People have asked me; “Amber, why don't you write your own novel?" or "Why do you ghost write?" While these are reasonable and expected questions, the answer is self evident, at least to me anyway. I enjoy the comfort of other people's ideas. I take solace in the space and time to choose just the right word, to play with meanings and truly craft in a way that is not always available when the ideas are your own, and you are weighed down by your own personal baggage or bias to a piece. I have come across many people who have aspirations of writing who struggle to get ideas down because they are so caught up in the end result that they cannot enjoy the process its self.
The craft of writing has become devalued in a time when anyone can string words together to create a thought. There was a time in the history of our culture when writing was highly valued. Few could read and even fewer could write. You did not waste paper by merely stringing words together to form a thought. The thought had to have meaning and the words had to have elegance and beauty. Ghostwriting for me likens back to a time when writing was valued.
Hiring a ghostwriter shows a level of respect. You have these ideas and thoughts that you value, to the point, that a professional writer is required to lend credibility, value and sophistication in order to realize the full magnitude of the project. When clients come to me they are burning with passion to see their ideas realized. My own excitement for writing is renewed again every time I listen to a new client discuss their vision.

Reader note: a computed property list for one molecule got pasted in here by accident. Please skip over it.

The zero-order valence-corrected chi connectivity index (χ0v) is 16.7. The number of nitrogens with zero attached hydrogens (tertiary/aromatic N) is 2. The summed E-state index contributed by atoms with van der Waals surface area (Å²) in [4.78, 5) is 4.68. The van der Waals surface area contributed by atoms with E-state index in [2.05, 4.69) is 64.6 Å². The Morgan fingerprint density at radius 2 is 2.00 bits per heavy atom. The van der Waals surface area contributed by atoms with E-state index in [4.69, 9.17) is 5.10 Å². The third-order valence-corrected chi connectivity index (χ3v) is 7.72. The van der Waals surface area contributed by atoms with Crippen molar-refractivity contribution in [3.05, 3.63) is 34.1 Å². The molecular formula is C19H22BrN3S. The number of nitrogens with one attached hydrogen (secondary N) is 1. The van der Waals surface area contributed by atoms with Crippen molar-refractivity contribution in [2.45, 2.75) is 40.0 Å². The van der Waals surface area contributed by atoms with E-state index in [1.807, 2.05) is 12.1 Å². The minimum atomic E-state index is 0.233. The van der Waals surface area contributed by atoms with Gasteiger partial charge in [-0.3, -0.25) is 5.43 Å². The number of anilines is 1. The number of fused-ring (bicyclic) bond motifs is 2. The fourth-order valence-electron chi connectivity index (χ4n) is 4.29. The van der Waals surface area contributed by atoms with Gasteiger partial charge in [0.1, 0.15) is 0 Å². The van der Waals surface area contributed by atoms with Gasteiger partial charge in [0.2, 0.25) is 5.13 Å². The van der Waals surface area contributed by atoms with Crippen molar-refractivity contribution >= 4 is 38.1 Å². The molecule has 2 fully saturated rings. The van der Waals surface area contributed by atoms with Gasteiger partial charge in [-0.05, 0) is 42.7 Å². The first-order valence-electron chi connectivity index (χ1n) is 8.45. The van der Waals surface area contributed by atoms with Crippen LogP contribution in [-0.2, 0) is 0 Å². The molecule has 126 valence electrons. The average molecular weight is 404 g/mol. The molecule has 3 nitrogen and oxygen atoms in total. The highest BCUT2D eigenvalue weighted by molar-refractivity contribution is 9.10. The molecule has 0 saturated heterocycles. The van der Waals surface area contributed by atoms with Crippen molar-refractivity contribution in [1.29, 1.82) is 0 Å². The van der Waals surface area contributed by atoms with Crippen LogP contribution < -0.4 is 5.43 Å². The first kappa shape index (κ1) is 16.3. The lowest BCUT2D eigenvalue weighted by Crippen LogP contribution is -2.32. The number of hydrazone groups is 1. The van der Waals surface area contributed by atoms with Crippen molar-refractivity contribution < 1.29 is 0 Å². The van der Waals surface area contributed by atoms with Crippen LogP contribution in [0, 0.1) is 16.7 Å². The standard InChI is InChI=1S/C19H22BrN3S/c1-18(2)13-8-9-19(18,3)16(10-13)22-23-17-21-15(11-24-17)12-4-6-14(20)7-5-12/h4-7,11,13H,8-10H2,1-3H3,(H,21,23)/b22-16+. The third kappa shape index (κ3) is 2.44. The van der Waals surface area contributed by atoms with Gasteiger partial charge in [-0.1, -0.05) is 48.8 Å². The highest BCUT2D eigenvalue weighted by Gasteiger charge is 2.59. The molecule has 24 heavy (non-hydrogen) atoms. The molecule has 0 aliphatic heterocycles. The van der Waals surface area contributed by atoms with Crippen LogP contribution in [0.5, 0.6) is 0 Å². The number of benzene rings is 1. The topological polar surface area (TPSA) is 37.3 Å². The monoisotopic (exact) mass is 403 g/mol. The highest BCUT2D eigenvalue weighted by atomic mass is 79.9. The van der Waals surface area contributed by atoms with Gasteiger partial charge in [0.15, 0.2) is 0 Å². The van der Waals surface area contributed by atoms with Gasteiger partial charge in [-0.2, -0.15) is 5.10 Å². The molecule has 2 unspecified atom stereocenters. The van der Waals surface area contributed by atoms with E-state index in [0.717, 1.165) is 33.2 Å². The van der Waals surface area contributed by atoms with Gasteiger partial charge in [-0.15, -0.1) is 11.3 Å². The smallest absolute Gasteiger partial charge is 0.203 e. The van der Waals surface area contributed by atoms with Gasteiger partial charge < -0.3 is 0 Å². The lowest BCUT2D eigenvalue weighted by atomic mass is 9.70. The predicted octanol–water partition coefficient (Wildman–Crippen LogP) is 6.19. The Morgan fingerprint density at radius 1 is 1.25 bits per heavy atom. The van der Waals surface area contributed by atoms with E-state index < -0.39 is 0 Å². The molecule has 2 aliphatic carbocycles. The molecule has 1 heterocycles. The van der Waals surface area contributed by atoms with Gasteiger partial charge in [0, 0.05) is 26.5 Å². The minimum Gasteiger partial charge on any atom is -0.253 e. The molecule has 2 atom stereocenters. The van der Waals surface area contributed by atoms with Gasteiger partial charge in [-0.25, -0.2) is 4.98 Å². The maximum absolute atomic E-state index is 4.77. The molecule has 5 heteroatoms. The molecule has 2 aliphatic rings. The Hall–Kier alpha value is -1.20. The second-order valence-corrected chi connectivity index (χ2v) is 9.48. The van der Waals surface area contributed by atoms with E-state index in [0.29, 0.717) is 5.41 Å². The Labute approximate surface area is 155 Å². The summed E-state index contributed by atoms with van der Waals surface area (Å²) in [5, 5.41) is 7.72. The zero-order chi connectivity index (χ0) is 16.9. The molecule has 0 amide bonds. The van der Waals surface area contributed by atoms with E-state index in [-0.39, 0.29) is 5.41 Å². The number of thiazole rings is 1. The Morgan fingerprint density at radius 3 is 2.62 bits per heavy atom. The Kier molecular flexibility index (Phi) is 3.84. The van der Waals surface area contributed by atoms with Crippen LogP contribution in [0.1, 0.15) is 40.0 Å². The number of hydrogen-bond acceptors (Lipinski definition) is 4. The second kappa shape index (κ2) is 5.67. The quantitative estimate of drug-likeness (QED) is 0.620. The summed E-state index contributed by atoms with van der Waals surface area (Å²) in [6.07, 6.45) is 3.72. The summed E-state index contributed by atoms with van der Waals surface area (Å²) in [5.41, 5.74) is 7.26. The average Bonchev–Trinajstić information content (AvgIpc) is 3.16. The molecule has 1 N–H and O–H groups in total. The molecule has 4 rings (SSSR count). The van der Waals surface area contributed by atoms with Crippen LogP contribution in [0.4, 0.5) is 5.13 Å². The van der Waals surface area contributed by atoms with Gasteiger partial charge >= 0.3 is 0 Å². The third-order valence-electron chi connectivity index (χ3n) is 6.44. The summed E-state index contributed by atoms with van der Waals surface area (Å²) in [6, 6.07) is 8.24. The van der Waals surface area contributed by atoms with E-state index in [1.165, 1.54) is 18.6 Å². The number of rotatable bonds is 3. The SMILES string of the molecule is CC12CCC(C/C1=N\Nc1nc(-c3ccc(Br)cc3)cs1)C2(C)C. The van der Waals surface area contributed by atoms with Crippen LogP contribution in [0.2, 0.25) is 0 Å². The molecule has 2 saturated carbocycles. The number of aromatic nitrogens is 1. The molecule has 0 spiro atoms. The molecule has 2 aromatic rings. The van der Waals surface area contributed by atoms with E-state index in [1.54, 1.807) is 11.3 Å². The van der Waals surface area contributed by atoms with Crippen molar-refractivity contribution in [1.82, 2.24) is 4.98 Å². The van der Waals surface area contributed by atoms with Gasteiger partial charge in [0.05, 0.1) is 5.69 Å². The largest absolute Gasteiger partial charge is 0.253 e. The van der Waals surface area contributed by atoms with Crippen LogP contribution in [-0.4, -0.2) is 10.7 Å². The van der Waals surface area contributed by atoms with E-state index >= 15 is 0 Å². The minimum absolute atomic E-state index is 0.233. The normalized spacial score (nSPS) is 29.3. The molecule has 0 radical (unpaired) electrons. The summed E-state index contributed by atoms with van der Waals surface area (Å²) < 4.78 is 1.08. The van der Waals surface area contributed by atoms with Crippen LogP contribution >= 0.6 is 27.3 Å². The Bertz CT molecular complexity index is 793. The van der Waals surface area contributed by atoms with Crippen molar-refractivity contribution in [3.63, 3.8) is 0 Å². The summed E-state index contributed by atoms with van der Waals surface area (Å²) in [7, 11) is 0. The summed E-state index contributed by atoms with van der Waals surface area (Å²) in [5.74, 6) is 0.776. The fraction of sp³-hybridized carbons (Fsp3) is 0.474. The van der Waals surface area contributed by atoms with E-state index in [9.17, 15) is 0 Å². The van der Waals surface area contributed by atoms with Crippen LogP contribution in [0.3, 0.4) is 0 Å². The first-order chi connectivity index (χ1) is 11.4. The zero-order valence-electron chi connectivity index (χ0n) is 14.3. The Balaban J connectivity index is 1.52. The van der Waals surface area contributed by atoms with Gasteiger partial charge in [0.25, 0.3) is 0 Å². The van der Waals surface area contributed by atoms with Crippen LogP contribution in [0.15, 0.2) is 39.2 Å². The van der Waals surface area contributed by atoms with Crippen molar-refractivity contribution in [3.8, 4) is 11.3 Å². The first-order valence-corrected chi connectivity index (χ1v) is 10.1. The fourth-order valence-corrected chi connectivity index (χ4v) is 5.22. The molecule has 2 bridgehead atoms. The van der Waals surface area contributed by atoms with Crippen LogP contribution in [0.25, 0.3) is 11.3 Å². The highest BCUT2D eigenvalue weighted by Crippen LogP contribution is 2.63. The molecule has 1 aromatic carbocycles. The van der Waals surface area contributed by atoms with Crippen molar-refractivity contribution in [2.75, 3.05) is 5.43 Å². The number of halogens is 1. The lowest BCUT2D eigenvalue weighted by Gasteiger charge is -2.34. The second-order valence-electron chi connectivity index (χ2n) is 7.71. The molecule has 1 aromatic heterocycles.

In the Novel The Invention of Hugo Cabret by Brian Selznick, he compares people to the cogs and inner workings of a clock saying that everyone has their place and purpose in making the world function. Much like Hugo’s place was a magician my place is a ghostwriter. I get to have a different voice each time I take on a new client. I get to learn about topics and worlds that few others have the time or dedication to do. I get to breath life into ideas that had lain dormant in someone else’s mind through. Being a ghostwriter is not for someone who enjoys the spotlight or desires recognition, but rather it is for someone who sees the weight and presence of a word well chosen.
In my past life as a teacher, I used to develop lesson after lesson on choosing words wisely. I would discuss connotation versus denotation and the importance of knowing both. These were some of may favorite lessons because English speakers and writers are lucky enough to have a language that allows us room to interpret, play, infer, and mislead in a way that not all languages can boast. I count myself extremely lucky to have the opportunity to play with words everyday.
And that is why I ghost write. The power and satisfaction of delivering someone’s ideas to the world, to be read and shared, is beyond measure. A colleague of mine used to say, “The purpose of writing is to get what is in my brain into yours.” That is exactly what I try to do for my clients who do not have the time or ability to convey what is in their head accurately enough.